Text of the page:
Ever wondered when you saw those shipping containers on a train or cargo ship- ‘ hey, that actually would make a great home to live in’. Well, they do, and people are moving in. Plus, they’re stronger than an average house, are movable, and above all they’re affordable. Check out this list of 15 homes fashioned completely out of shipping containers.
1. MDU shipping container home
If you’ve ever lived in a shipping container home or have an idea about constructing one, you’ll be aware that the problem is not length but the width of the container which gives the home a cramped, cold, and boring look. The Mobile Dwelling Unit or simply MDU is different as it’s wide, relaxing and suave on the inside.
The house has a standard 40-foot cargo container with eight elements sliding and folding out from the core central container structure which includes a kitchen, bathroom, bed, desk, sofa, reading nook and a pantry. Add a simple light plywood panels and bright red-painted highlights to the interior, and you have a home that is comfortable and elegant.
The Ecopod is a shipping container house of the future. Almost every inch of the house is made from recycled goods, which makes this living space a responsible and effective alternative. The interior boasts of flooring made from post-consumer tire rubber, walls made with magnesium oxide compounds, a soy-based insulation, and a watermill for drinking water. The Ecopod is also completely self-reliant and just needs an 80 watt solar panel to keep it going.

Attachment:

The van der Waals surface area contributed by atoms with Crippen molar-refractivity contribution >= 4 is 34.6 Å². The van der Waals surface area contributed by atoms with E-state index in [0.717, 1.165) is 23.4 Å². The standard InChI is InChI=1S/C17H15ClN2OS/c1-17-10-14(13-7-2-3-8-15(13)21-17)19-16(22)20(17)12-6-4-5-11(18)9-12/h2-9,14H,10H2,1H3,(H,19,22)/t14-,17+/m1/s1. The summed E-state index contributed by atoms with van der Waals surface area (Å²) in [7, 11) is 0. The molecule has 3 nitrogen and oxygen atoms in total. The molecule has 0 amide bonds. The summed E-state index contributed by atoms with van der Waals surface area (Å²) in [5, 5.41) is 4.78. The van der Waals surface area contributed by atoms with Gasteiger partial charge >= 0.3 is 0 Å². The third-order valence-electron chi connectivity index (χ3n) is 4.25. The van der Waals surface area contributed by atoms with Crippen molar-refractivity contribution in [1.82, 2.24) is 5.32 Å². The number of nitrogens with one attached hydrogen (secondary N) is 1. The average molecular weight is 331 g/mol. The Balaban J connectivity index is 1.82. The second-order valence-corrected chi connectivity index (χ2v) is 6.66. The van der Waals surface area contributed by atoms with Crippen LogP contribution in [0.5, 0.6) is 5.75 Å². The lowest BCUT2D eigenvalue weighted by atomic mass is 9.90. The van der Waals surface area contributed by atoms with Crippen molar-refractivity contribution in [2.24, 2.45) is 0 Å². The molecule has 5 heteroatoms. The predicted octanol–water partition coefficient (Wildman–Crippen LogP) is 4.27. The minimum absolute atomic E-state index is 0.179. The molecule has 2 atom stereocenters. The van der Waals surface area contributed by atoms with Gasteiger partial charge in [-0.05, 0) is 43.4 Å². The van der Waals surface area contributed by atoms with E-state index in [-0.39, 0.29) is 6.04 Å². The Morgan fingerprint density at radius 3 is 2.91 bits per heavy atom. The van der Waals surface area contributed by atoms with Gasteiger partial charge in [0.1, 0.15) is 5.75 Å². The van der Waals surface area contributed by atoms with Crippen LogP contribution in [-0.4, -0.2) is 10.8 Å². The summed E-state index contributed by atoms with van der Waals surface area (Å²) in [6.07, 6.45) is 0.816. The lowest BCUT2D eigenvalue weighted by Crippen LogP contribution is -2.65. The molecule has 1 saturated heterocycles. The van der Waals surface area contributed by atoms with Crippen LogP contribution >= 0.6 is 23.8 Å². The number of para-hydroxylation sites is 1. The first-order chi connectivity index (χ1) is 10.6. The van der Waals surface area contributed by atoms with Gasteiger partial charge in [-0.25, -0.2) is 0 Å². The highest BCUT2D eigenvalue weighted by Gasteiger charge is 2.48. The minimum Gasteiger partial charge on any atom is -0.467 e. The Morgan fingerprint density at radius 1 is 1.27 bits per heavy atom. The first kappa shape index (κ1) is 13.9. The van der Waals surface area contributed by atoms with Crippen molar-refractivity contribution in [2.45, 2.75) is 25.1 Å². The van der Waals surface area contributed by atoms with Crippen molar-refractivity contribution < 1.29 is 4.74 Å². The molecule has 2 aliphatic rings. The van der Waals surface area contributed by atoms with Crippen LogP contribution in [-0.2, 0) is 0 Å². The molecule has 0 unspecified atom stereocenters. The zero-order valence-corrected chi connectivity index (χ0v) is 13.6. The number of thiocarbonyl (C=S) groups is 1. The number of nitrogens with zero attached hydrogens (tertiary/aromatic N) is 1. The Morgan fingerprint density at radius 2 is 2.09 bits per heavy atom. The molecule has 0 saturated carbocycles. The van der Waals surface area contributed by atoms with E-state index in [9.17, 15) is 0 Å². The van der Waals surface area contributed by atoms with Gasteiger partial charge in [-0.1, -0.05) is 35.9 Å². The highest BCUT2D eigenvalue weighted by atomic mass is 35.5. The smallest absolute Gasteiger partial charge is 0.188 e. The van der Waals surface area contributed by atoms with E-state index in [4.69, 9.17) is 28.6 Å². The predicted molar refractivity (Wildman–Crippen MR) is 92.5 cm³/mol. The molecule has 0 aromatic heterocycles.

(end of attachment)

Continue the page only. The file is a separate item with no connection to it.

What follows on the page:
This home on-the-go can rolled into place, folded down one side, and almost carried with you. This 20-foot container has been outfitted with an entire studio apartment, including a kitchen and a full bath with a composting toilet. Although it might throw up some privacy issues, but the Port-a-Bach is small, energy efficient, designed to be environmentally clean and easy to hook up to services. All you need to take it vacationing with you is a 16-wheeler or a chopper.
This modern residence is clad in a low-maintenance material with a sleek finish, while the inside is kept simple and bright. A Crossbox home is composed of four “containers”, two on the bottom and two on the top stacked crosswise, with living and dining areas on the bottom and bedrooms up top.
5.The Manifesto House
Made out of shipping containers and wooden pallets, this house is a perfect mix of eclectic styling and intelligent finishing. The wooden pallets, apart from giving the home a brilliant texture, naturally cool the house because of the easy air-flow through the slats.
Made of completely stripped down shipping containers and then wrapped in glass, the Greentainer is designed specifically for public spaces. Office space, lounge, or transparent chill-zones; the Greentainer takes off the stress just by looking at it.
7. Redondo Beach House
This hybrid house makes the best of the containers and minimizes its worst (narrow inside). The advantages of making a hybrid structure allows the complex interiors; the kitchens and bathrooms to be prefabricated elsewhere.